Curriculum Theory: Conflicting Visions and Enduring Concerns

Front Cover
Sage Publications, 2008 - Education - 237 pages

"Schiro (Boston College) has written a text that examines curriculum theory for experience and pre-service educators with the purpose of understanding educational philosohpies or ideologies that they are likely to encounter in their teaching."
-H.B. Arnold, CHOICE

"The book provides readers with a clear, sympathetic and unbiased understanding of the four conflicting visions of curriculum that will enable them to more productively interact with educators who might hold different beliefs. The book stimulates readers to better understand their own beliefs and also to provide them with an understanding of alternate ways of thinking about the fundamental goals of education"
-SIRREADALOT.ORG

"A much needed, insightful view of alternative curriculum orientations. This is an exceptionally written book that will be useful to teachers, curriculum workers, and school administrators."
-Marc Mahlios, University of Kansas

"Curriculum Theory: Conflicting Visions and Enduring Concerns is a thought provoking text that invites self-analysis."
-Lars J. Helgeson, University of North Dakota

Curriculum Theory: Conflicting Visions and Enduring Concerns presents a clear, unbiased, and rigorous description of the major curriculum philosophies that have influenced educators and schooling over the last century. Author Michael Stephen Schiro analyzes four educational visions-Scholar Academic, Social Efficiency, Learner Centered, and Social Reconstruction-to enable readers to reflect on their own educational beliefs and allow them to more productively interact with educators who might hold different beliefs.

Key Features

  • Provides a historical perspective on the origins of curriculum ideologies: The book places our current educational debates and issues in a historical context of enduring concerns.
  • Offers a model of how educational movements can be critically analyzed: Using a post-structuralist perspective, this model enables readers to more effectively contribute to the public debate about educational issues.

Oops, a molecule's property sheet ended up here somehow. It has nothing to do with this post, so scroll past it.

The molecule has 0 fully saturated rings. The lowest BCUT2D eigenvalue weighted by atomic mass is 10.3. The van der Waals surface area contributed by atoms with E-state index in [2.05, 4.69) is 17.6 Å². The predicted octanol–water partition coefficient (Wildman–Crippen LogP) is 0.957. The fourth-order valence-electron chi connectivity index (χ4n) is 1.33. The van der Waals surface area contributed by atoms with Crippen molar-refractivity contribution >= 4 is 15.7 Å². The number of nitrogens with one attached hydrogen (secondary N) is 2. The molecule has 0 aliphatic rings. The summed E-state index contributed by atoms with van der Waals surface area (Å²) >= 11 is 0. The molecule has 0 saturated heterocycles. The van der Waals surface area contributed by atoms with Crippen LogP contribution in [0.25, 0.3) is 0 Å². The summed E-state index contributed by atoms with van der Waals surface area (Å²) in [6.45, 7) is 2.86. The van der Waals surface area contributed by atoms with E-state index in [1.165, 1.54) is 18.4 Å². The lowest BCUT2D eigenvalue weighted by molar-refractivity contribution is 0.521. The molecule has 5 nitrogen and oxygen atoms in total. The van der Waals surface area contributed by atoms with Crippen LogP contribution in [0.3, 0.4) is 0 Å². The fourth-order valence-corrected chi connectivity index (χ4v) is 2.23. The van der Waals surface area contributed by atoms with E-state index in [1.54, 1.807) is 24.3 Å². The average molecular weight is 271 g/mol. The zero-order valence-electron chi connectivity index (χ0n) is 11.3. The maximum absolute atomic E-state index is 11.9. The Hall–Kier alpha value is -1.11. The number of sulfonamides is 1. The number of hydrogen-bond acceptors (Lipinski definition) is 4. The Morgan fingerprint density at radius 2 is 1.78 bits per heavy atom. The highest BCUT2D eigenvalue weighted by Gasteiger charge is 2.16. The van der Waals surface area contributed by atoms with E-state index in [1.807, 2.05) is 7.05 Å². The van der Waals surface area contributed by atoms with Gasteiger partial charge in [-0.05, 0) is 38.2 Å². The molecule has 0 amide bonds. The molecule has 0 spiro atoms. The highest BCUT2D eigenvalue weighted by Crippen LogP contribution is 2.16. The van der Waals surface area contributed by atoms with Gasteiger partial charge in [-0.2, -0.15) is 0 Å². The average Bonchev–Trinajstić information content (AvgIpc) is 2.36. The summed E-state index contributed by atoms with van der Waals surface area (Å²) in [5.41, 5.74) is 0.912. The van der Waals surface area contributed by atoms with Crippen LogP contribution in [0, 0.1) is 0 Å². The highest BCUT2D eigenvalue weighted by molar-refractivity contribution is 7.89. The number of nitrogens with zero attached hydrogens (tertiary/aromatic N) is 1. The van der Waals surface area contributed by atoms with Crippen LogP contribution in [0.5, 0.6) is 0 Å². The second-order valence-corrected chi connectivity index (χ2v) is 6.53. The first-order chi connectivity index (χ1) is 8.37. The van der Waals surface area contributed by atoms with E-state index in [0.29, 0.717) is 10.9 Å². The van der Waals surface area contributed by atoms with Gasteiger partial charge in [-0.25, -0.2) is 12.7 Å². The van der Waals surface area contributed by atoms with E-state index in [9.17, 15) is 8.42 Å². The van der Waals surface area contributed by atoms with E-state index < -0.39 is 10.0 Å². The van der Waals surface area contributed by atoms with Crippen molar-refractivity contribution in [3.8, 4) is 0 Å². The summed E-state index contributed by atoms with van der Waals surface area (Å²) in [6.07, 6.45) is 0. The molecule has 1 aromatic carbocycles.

• Pays careful attention to the way language is used by educators to give meaning to frequently unspoken assumptions: The text's examination helps readers better understand curricular disagreements that occur in schools.
  • Highlights the complexities of curriculum work in a social context: With an understanding of the ideological pressures exerted on them by society and colleagues, readers can put these pressures in perspective and maintain their own values, beliefs, and practices.

Intended Audience

This book is designed as a supplemental text for advanced undergraduate and graduate courses such as Curriculum Theory, Introduction to Curriculum and Instruction, Curriculum Philosophy, and Curriculum Theory and Practice in the department of education.

Talk to the author! schiro@bc.edu

To visit the author's web site, please visit: http://www2.bc.edu/~schiro/sage.html.

 

From inside the book

What people are saying - Write a review

LibraryThing Review

User Review  - bkoopman - LibraryThing

Lenses bias the way we view the world. Understanding them gives us another tool to decipher that world. "Curriculum Theory" provides a framework for understanding four ideologies. It places these ... Read full review

Contents

Introduction to the Curriculum Ideologies
1
Scholar Academic Ideology
13
Social Efficiency Ideology
51
Copyright

13 other sections not shown

Other editions - View all

Common terms and phrases

About the author (2008)

Michael Stephen Schiro has taught at the elementary, middle, and high school levels. He received his bachelorate from Tufts University and his doctorate from Harvard University. In the 1960’s he worked for school desegregation n North Carolina. In the 1970’s he worked to improve urban education in Lowell, Massachusetts. He was chair of the Department of Teacher Education and School Administration at Boston College in the 1980’s. He specializes in mathematics education and curriculum theory, and taught courses in mathematics education, curriculum theory, computer education, literacy, and multicultural education at Boston College from 1974 to 2009, when he retired. He published eleven books with such diverse titles as Integrating Children's Literature and Mathematics in the Classroom, Oral Story Telling and Teaching Mathematics, Mega-Fun Math Games, Curriculum for Better Schools: The Great Ideological Debate, and Tan and the Shape Changer.

Bibliographic information